Functional Electrodes ‘Restore’ Touch Sense to Amputees

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For many years lost limbs were replaced by cosmetic hands and legs.  Then, in a revolutionary manner gradual improvements resulted in fully functional but mechanical, prosthetics. Now the amputees can also have a life-like prosthetic through which they can feel the object they touch.

Daniel Moran and his team had developed an innovative electrode at Washington University in St. Louis after a three year, $1.9 billion DARPA project.  When the electrode (macro-sieve peripheral nerve interface) is connected to the human nervous system reportedly allows its users to feel heat, cold and pressure by stimulating the ulnar and median nerves of the upper arm.  Actually it is a thin contact lens-like material less than a fifth in diameter of a dime.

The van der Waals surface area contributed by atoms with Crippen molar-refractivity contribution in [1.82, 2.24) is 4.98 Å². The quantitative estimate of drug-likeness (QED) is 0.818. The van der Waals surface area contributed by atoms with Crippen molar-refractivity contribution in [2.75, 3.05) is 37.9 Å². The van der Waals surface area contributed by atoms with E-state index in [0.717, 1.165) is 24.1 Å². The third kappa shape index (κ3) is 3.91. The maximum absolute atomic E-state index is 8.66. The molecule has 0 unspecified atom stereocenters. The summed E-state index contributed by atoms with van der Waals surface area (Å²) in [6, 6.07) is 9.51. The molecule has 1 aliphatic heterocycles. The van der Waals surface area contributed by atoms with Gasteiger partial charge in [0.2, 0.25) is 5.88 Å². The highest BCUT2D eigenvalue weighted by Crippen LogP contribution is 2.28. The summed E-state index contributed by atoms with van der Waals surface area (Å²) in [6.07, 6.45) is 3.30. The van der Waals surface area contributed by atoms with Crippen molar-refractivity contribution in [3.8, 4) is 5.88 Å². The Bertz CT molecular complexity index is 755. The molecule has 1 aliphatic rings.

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However, Moran’s team have to find out the natural sensory system of humans by experimenting with primates using a technique known as current steering. Using the data he hopes to achieve accurate sensor that is compatible with humans, like the Luke Hand that Segway inventor Dean Kamen, DARPA is already building.  The Luke arm is capable of understanding multiple commands at once, giving its wearers “near-natural” control of the limb.

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